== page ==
“He should know that he is just a hideous criminal sentenced to death by the Korean people,” it added. [Continue reading…]

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Trump’s nuclear authority divides senators alarmed by his ‘volatile’ behavior

The Washington Post reports: Senators trying to prevent President Trump from launching an unprovoked nuclear attack were stymied Tuesday, after a panel of experts warned them against rewriting laws to restrain a commander in chief many worry is impulsive and unpredictable enough to start a devastating international crisis.

Senate Foreign Relations Committee Chairman Bob Corker (R-Tenn.), who has said Trump’s threats to global rivals could put the country “on the path to World War III,” began Tuesday’s session warning of the inherent danger in a system where the president has “sole authority” to give launch orders there are “no way to revoke.”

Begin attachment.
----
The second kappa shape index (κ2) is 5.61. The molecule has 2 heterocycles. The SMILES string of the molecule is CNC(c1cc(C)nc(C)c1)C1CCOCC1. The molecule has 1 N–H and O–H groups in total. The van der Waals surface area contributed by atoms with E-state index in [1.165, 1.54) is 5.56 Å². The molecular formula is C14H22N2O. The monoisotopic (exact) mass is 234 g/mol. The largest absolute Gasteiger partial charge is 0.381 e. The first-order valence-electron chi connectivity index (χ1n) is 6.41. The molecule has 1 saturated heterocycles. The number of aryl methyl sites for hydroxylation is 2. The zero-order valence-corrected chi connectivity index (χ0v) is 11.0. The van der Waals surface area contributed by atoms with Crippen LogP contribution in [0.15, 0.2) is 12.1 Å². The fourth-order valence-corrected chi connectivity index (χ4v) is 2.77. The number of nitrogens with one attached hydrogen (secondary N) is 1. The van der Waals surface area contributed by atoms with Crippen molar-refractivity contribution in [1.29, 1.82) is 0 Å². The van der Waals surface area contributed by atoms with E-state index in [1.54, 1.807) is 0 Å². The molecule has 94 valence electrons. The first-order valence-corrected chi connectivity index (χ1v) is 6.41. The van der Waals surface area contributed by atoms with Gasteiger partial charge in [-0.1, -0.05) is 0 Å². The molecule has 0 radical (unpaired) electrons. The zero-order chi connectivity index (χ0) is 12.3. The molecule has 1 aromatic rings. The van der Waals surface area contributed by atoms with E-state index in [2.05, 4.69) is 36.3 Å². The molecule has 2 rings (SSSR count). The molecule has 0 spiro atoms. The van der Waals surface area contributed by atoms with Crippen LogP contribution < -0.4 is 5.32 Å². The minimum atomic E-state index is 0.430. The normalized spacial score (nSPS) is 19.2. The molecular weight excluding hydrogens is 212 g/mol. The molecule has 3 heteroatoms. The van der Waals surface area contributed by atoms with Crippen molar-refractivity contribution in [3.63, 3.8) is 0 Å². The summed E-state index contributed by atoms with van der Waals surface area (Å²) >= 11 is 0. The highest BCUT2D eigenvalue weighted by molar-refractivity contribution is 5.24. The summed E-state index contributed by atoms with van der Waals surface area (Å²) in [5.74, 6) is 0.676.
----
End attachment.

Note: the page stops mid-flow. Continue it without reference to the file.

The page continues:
By the time Corker emerged from the hearing — the first to address the president’s nuclear authority in over four decades — he was at a loss for what to do next. “I do not see a legislative solution today,” Corker told reporters. “That doesn’t mean, over the course of the next several months, one might not develop, but I don’t see it today.”

Trump’s shifting posture on how to address nuclear threats has made lawmakers in both parties uneasy, particularly as the crisis over North Korea’s ambitions escalates. [Continue reading…]

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Divine intervention? Heavy fog prevents Trump visiting Korea’s DMZ

CNN reports: President Donald Trump attempted to make an unannounced visit to the demilitarized zone between North Korea and South Korea on Wednesday morning, but was forced to turn back because of bad weather.